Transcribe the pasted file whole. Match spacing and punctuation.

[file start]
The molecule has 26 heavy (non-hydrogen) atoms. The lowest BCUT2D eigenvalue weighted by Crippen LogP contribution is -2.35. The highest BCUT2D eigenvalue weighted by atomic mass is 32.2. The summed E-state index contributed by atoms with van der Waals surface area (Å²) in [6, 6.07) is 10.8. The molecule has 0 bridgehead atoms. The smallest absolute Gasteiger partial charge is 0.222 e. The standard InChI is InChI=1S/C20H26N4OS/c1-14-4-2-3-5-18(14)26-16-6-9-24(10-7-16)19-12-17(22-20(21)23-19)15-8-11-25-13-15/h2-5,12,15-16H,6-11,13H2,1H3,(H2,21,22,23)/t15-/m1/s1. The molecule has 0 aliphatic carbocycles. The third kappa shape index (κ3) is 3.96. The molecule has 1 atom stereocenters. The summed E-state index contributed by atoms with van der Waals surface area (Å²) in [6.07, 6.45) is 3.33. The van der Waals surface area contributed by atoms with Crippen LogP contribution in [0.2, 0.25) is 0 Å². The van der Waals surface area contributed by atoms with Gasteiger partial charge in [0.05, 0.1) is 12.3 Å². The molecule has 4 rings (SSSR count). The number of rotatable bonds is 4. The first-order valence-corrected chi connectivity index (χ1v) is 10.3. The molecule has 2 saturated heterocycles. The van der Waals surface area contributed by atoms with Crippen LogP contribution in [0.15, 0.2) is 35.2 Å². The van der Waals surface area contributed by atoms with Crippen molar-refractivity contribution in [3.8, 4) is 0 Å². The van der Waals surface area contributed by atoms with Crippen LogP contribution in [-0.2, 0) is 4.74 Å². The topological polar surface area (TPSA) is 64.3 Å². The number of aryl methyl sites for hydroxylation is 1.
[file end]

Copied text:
The molecule has 26 heavy (non-hydrogen) atoms. The lowest BCUT2D eigenvalue weighted by Crippen LogP contribution is -2.35. The highest BCUT2D eigenvalue weighted by atomic mass is 32.2. The summed E-state index contributed by atoms with van der Waals surface area (Å²) in [6, 6.07) is 10.8. The molecule has 0 bridgehead atoms. The smallest absolute Gasteiger partial charge is 0.222 e. The standard InChI is InChI=1S/C20H26N4OS/c1-14-4-2-3-5-18(14)26-16-6-9-24(10-7-16)19-12-17(22-20(21)23-19)15-8-11-25-13-15/h2-5,12,15-16H,6-11,13H2,1H3,(H2,21,22,23)/t15-/m1/s1. The molecule has 0 aliphatic carbocycles. The third kappa shape index (κ3) is 3.96. The molecule has 1 atom stereocenters. The summed E-state index contributed by atoms with van der Waals surface area (Å²) in [6.07, 6.45) is 3.33. The van der Waals surface area contributed by atoms with Crippen LogP contribution in [0.2, 0.25) is 0 Å². The van der Waals surface area contributed by atoms with Gasteiger partial charge in [0.05, 0.1) is 12.3 Å². The molecule has 4 rings (SSSR count). The number of rotatable bonds is 4. The first-order valence-corrected chi connectivity index (χ1v) is 10.3. The molecule has 2 saturated heterocycles. The van der Waals surface area contributed by atoms with Crippen LogP contribution in [0.15, 0.2) is 35.2 Å². The van der Waals surface area contributed by atoms with Crippen molar-refractivity contribution in [3.8, 4) is 0 Å². The van der Waals surface area contributed by atoms with Crippen LogP contribution in [-0.2, 0) is 4.74 Å². The topological polar surface area (TPSA) is 64.3 Å². The number of aryl methyl sites for hydroxylation is 1.